I feel like there are some similarities, but I think this album is going to be super different from “Ojos Del Sol.” We’re releasing a single in October and it’s going to be called “Mujeres.” It’s going to be on a 7-inch, so we’re doing a digital and a physical release, and on the B-side is a song called “Paloma Negra.” “Mujeres” is also going to be the name of the the LP. So the album is for women, for all the parts of myself that were forsaken and that I had to put to rest in order to make other people feel comfortable. It’s about how I felt, and how I am mastering all of that. It’s exploring the uncomfortable anger that I see and that I feel, and that I see other people feel. That’s what this whole collection of songs is going to be.
NL: Have you been playing any of the new tracks live?
YLB: Yeah all of them. All of the songs that we’re playing are new. The only one that I seem to play in my set from “Ojos Del Sol” is the title track and “Libre.” Right now our set is just new songs. Songs from the new album, and some even newer ones. I can’t play the same set over and over again. I start feeling like there’s new perceptions and new things to say. There’s so much more evolution.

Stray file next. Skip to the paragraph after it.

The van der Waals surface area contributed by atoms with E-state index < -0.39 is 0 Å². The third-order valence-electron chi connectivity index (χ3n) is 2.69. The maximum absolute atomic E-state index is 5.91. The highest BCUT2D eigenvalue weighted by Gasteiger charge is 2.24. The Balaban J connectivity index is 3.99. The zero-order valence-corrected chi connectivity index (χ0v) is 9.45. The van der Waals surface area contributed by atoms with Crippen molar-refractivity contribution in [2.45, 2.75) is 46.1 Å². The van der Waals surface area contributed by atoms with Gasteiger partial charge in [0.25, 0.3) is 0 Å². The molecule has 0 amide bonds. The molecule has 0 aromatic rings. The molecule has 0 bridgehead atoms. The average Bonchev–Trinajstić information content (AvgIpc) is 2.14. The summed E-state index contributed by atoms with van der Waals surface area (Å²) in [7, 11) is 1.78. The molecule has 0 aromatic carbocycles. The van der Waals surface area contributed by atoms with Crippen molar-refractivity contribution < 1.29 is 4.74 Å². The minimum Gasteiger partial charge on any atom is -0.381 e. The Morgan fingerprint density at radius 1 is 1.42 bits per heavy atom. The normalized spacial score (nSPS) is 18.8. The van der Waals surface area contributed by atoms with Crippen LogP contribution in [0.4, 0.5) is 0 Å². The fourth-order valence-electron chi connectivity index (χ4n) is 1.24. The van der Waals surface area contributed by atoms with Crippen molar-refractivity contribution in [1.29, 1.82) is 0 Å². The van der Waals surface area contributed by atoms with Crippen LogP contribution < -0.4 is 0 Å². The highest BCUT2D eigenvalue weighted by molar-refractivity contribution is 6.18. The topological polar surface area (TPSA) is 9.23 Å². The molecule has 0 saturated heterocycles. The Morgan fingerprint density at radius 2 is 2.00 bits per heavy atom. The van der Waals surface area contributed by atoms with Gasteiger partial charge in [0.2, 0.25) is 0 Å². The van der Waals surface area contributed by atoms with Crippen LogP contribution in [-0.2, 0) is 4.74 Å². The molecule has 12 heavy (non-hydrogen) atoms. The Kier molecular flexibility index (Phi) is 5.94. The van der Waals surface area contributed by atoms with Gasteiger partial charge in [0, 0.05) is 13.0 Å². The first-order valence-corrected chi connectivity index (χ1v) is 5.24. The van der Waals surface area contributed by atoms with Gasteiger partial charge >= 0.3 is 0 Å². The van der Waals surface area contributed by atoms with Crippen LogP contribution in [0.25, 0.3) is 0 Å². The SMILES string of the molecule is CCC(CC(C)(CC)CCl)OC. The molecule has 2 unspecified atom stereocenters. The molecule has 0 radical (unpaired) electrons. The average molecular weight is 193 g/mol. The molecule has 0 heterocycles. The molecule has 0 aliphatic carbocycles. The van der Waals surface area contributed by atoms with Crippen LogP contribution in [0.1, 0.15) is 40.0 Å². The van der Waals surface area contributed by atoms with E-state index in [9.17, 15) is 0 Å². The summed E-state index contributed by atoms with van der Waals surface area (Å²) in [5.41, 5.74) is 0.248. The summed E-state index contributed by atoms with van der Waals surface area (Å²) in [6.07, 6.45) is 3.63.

NL: You play Nectar Lounge on August 9 alongside Novalima, Chancha via Circuito and fellow Portland-based artist Edna Vazquez, who you’ve collaborated with a bit before. What was that experience like?
YLB: Oh she is awesome. She is one of my good friends, I love her. I love our camaraderie, I love our sisterhood, I love the fact that we met in Oregon and that she’s from Mexico. She has been a straight up inspiration from the beginning.
I found her like a weirdo on Facebook and saw she had moved to Portland so I met up with her. I was helping organize a Dia de los Muertos event with a couple of my friends and I felt she needed to be part of that. And that’s how we met, by making this Dia de los Muertos happen in Portland. She was playing with a mariachi band. And then we started to get to know each other, started talking about the same things, and found we were raised similar, were raised listening to the same music. She would play some mariachi songs, I would sing harmonies and it was a collaboration.
We’ve done a lot of things together and it’s just been so healing. As friends we play music while we hang out, I’ve backed her up on her songs, and she will continue to be a huge part of my life as a friend, and a woman of color, and as a collaborator.
NL: To anyone who’s on the fence about coming out to the show on August 9, what would you say to them? Why should they come?
YLB: Oh my gosh…because we need to be supported and we need to be heard. And if you’re free that night, shame on you for not coming out!
Don’t miss Y La Bamba live at Nectar Lounge Thursday, August 9 along with Novalima, Chancha Via Circuito and Edna Vazquez.